2020 has already been a frightening year for many but the scariest time of the year is still yet to come. It is estimated that in the UK up to four million pumpkins are purchased to carve out amazing designs and display them outside our homes over Halloween. The majority of people will just discard the edible flesh as waste. This adds a further 18,000 tons of waste – that’s the equivalent of 360 million portions of pumpkin pie! – to our already overfilled landfill sites…
Much of this waste is due to people being unaware of the versatility of the pumpkin as a food or not realising that the flesh discarded can actually be eaten. It is calculated that in the UK less than 33% cook the flesh of the pumpkins. On this basis, farmers are growing acres and acres of food for it to be just thrown away. There is so much more that can be done.
What can you do differently?
When carving pumpkins, save the seeds, as these can be roasted to make a tasty snack. Separate them from the flesh, wash away the fibrous strands and roast them for a few minutes. They can also be dry fried.
Make pumpkin soup. A warm, delicious dish that can be made in a variety of ways. From creamy and roasted to chilli and thai coconut, there’s a flavour for everyone.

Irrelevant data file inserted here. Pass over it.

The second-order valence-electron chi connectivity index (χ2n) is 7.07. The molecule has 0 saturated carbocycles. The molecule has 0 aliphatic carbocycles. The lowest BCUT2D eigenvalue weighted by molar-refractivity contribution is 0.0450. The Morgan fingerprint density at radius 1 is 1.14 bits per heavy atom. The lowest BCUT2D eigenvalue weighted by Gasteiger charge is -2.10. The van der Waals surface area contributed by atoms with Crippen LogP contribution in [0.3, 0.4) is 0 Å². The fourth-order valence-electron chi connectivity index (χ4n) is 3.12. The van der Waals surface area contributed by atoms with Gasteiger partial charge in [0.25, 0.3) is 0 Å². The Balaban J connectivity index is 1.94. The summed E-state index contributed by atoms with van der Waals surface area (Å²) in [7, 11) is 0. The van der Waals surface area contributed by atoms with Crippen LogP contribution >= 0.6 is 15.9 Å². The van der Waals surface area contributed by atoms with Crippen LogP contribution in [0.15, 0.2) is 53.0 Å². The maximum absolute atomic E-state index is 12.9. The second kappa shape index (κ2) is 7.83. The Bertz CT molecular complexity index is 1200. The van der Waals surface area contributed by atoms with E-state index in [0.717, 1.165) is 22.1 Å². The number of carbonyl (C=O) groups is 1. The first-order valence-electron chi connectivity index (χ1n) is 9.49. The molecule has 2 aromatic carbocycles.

Visit the Love Food Hate Waste website to have a look at some recipes: www.lovefoodhatewaste.com
We can easily deal with the remains of pumpkins at home, in schools or work as part of our efforts to reduce waste sent to landfill. In composting, pumpkins are classified as greens, being high in nitrogen, and will rot down to produce compost in 6-9 months. Before starting to compost pumpkins, all items used to decorate should be removed e.g. candles, wax, tin foil etc.
It is also important to remove any remaining seeds from the pumpkin, otherwise they may germinate in the bin or when the compost is used. If the Pumpkin has been treated with a preservative to prolong its use as a lantern, those parts that have been treated should not be composted. The larger the surface area exposed during composting to the composting microorganisms, the more quickly it will be composted.
The normal advice is to smash or cut the pumpkin into small pieces. Smashing a pumpkin with a hammer is part of the fun – for ALL the family (especially stressed parents!)
Find a sunny spot in the garden which will not be disrupted until the next summer, dig out a shallow pumpkin grave. Put all of your smashed remains in and cover with soil or compostable materials such as sawdust or leaves.
What More Can Be Done?
2020 has been a challenging year and it’s allowed all of us to take stock of what’s really important. While Halloween is clearly a time to have fun together, we can all do our bit to help towards a cleaner environment. This example may just be about a pumpkin, but with practice, recycling can become an important part of our everyday lives. It’s all part of a bigger picture.